• Due diligence: a description of the due diligence of sustainability matters. Also, a description of principal actual or potential adverse impacts and actions to prevent, mitigate and remediate them.
  • Risks: a description of the company’s principal sustainability risks and their management.
  • Indicators relevant to the disclosure requirements mentioned above.
  • The process carried out to identify the information required above.
  • Value chain: where applicable, companies must include information on their business operations and their value chain, including relating to products and services and business relationships (including in the supply chain, from tier-one right down to the extraction of raw materials).

The first set of ESRS was adopted on July 31, 2023, and published on the Official Journal of the European Union on December 22, 2023.6See endnote No. 2.  They include 10 topical standards, encompassing the three pillars of ESG:

  • Environmental. 5 ESRS, divided into 32 Disclosure Requirements (“DR”), for the Environmental pillar, covering Climate change (ESRS E1), Pollution (ESRS E2), Water and marine resources (ESRS E3), Biodiversity and ecosystems (ESRS E4), and Resource use and circular economy (ESRS E5).
  • Social. 4 ESRS, divided into 32 DRs, for the Social pillar, covering Own workforce (ESRS S1), Workers in the value chain (ESRS S2), Affected communities (ESRS S3), and Consumer and end-users (ESRS S4).
  • Governance. 1 ESRS, divided into 6 DRs, for the Governance pillar, covering Business conduct (ESRS G1).

A company is only required to disclose against those topical standards which, through its “double materiality assessment”, it determines to be material.  This concept ensures that all stakeholders have access to the information necessary to assess the material ESG impact of the company, and that investors, specifically, can assess financial risks and opportunities associated with material sustainability issues.

In addition, all companies must make General disclosures (ESRS 2), which are divided into 12 DRs covering issues such as the Board’s gender diversity (ESRS 2 GOV-1), or involvement in activities related to fossil fuel (ESRS 2 SBM-1).

How does reporting vary depending on the sector and domicile of IN-SCOPE companies?

These standards apply to any in-scope company, regardless of sector or domicile.  In addition, the EU Commission will publish the following, supplementary standards:

  • Sector specific ESRS. These are currently being drafted for the following sectors: Oil and Gas, Coal, Quarries and Mining, Road Transport, Agriculture, Farming and Fisheries, Motor Vehicles, Energy Production and Utilities, Food and Beverages, and Textiles, Accessories, Footwear and Jewelry.  It is anticipated that they will provide additional guidance on sector specific issues which should be considered in a company’s report.
  • Third-country ESRS. It is anticipated that these supplementary standards will clarify the specific disclosure standards for Group 4 companies.  In particular, it is anticipated that these companies may face less onerous disclosure requirements relating to ESG risks and opportunities for the company.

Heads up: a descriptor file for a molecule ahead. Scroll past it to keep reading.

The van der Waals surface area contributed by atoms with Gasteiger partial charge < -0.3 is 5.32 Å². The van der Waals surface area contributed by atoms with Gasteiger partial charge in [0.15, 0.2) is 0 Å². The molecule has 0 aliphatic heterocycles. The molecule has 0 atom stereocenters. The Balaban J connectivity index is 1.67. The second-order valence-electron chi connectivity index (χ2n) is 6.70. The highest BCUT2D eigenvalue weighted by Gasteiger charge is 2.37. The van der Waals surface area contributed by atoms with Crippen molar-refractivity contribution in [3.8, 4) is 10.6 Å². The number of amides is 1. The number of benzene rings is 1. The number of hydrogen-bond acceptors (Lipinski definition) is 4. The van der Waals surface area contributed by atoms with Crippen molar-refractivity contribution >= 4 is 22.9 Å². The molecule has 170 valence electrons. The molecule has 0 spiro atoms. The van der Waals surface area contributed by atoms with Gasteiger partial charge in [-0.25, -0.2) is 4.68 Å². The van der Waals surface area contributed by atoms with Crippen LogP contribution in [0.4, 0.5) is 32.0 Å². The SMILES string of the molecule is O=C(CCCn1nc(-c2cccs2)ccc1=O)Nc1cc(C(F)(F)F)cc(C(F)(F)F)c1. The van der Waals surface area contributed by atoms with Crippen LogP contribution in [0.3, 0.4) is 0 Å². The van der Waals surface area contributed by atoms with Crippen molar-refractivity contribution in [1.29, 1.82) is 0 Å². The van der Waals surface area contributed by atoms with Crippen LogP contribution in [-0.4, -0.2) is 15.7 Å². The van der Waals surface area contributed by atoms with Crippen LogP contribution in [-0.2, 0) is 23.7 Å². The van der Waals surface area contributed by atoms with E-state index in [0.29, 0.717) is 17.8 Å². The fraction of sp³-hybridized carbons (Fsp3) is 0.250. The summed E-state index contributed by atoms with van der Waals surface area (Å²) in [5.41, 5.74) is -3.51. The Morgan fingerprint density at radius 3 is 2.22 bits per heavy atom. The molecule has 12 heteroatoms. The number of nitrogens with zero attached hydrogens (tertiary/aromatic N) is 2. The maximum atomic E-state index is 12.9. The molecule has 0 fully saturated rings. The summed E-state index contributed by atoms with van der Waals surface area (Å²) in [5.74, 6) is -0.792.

However, companies may have to wait until June 2026 for sight of these supplementary standards.7The CSRD requires the EU Commission to adopt these sector specific standards before June 30, 2024 (Article 29b(1), third subparagraph, introductory wording, and Article 40b of Directive 2013/34/EU as amended by the CSRD).  However, the EU Commission issued a Proposal to postpone this time limit until June 30, 2026. See EU Commission, Proposal for a Decision of the European Parliament and of the Council amending Directive 2013/34/EU as regards the time limits for the adoption of sustainability reporting standards for certain sectors and for certain third-country undertakings, COM(2023) 596 final, Brussels, October 17, 2023.  This is currently under scrutiny before the European Parliament and the Council of the European Union (  This means that companies in Groups 1 – 2 will be required to begin collecting data and reporting without the benefit of the supplementary sector-specific standards.

What are the penalties for non-compliance?

The CSRD delegates power to the Member States to adopt and enforce penalties under domestic law which are “effective, proportionate and dissuasive”.8See Article 51 of Directive 2013/34/EU amended by the CSRD.

In France, which was the first country to transpose the CSRD into domestic law, these provide for financial penalties (of up to € 18,750) and ancillary punishment (such as exclusion from public procurement contracts) for failure to publish the sustainability report, and several criminal penalties, for instance in the event of lack of appointment of an accredited independent third party or obstruction of its audit (criminal fine of up to €375,000 and 5 years of imprisonment).9Some countries, like France, already implemented the CSRD: See Ordonnance n° 2023-1142 du 6 décembre 2023 relative à la publication et à la certification d'informations en matière de durabilité et aux obligations environnementales, sociales et de gouvernement d'entreprise des sociétés commerciales and Décret n° 2023-1394 du 30 décembre 2023 pris en application de l’ordonnance n° 2023-1142 du 6 décembre 2023 relative à la publication et à la certification d’informations en matière de durabilité et aux obligations environnementales, sociales et de gouvernement d’entreprise des sociétés commerciales.

However, it is important to note that legal risk is not restricted to the measures contained in the CSRD and domestic implementing legislation.  Disclosures of ESG impacts, risks, or opportunities, or about the measures taken to address these issues, face increasing scrutiny from private plaintiffs and regulators globally, and allegations of “greenwashing” are on the rise.  Companies face potential risk of civil and regulatory action in a range of jurisdictions (including the US and UK), for example under general tort law, misrepresentation or securities law, as well as reputational risk.